Martin O'Donnell pointed out an excellent article in The Seattle Times called T-Mobile Resists the Rush where several T-Mobile USA executives suggested that it was too early to roll out faster wireless data services. The choicest quote in the article came from Cole Brodman, T-Mobile's Chief Development Officer:
What is it that they [customers] will be missing? Today, you can get e-mail on devices, you can get instant messaging and you can get Internet access.
He's right up to a point.
I can get a device which is a good email client on T-Mobile. It's called the T-Mobile Sidekick II. It works well from what I understand except for two issues:
- It has a UI that's designed to appeal to hipsters rather than business people.
- Its email client is an IMAP polling mechanism rather than a real IMAP client.
The core problem is that there basically aren't any T-Mobile wireless email solutions more sophisticated and dependable than the Sidekick II.
- The palmOne Treo 600 provides customers with true email client choice, but it's hamstrung by its low-resolution display and, more importantly, by a lack of wireless data bandwidth.
- T-Mobile has extensive BlackBerry device offerings, but the backend email infrastructure offered to individual and small business customers is primitive compared to that which users of corporate email systems with integrated BlackBerry Enterprise Servers receive.
- The H-P iPAQ h6315 is a troubled device which has not received the kind of technical support from Hewlett-Packard that's necessary to keep it in the good graces of the gadget pundits.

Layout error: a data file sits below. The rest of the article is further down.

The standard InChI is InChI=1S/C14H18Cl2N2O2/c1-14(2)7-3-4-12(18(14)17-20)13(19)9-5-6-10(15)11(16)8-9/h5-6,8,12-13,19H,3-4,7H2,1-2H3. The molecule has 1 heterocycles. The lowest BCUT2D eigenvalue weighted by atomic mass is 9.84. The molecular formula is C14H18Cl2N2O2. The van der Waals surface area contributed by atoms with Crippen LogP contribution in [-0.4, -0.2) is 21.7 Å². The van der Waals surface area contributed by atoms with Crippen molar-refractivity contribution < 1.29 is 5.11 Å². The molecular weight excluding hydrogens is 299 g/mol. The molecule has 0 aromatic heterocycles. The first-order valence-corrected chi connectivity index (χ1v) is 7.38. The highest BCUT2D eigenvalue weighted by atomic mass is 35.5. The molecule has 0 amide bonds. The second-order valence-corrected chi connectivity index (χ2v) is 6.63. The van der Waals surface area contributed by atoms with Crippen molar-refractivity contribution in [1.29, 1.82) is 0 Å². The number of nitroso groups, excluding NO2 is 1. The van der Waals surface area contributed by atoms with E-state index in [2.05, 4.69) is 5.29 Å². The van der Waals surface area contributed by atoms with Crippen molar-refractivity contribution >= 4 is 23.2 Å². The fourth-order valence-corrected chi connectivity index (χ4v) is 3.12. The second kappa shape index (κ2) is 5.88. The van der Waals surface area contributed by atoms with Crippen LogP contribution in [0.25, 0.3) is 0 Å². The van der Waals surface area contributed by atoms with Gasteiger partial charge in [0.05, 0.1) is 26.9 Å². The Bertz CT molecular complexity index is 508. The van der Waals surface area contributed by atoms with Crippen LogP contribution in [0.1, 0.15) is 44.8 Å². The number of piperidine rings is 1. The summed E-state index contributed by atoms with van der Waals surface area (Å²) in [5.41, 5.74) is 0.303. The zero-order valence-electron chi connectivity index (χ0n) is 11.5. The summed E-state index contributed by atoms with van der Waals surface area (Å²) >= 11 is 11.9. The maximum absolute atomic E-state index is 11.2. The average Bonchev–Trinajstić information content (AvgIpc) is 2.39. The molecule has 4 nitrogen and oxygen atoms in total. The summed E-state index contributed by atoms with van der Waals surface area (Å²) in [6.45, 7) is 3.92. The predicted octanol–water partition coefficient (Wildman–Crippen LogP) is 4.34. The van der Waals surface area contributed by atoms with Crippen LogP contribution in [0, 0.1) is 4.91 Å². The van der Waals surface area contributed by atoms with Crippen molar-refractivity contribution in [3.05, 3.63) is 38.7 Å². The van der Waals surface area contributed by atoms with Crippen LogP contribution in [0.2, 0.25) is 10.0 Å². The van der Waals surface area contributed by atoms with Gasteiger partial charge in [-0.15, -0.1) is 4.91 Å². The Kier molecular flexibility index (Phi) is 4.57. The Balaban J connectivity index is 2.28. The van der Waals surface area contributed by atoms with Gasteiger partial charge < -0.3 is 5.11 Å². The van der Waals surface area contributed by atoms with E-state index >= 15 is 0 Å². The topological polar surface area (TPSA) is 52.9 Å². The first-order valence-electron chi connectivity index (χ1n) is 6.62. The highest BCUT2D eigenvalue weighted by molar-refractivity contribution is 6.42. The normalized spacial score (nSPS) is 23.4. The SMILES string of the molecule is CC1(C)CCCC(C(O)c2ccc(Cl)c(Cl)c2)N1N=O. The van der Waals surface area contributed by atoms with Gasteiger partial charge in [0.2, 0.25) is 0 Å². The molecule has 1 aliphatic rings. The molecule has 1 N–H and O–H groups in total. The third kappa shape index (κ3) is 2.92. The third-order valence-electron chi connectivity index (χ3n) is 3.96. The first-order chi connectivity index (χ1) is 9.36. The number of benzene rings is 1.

Cutting edge mobile data devices, like the palmOne Treo 650 and the Motorola RAZR V3 are designed for the EDGE wireless data protocol which runs at 154.32 kilobits per second at peak and averages 107.11 kbps. T-Mobile's GPRS wireless data network tops out at 39.09 kbps.
If you were running palmOne or Motorola's handset businesses, would you sign a distribution deal for your flagship mobile Internet device with a mobile provider whose network runs at 20 percent of the peak data rate supported by the device? (That's T-Mobile.) Not if you can deal with a carrier that supports your device at its full data rate (Cingular), and just as an added bonus, has two and a half times the marketshare of the carrier with the slower data network.
A couple of weeks ago I said that I was switching from T-Mobile to Cingular because I wanted the Treo 650 and I wanted the bandwidth that was available from Cingular. The greater bandwidth allows me to run Chatter Email, a full IMAP email client that is the most Blackberry-like email implementation I've seen on a PalmOS device. It works, it's worth it, and I'm not looking back.
As the smallest national mobile carrier in the United States, T-Mobile USA needs more than the hipster demographic to get to the next level. The easiest vertical market to capture after the hipsters would have been the gadget connoisseurs. In order to be competitive in that market you have to have the best available wireless data network compatible with your infrastructure, not the slowest and cheapest.
We'll see how long it takes T-Mobile's management to conclude that accelerating EDGE deployment is a top priority.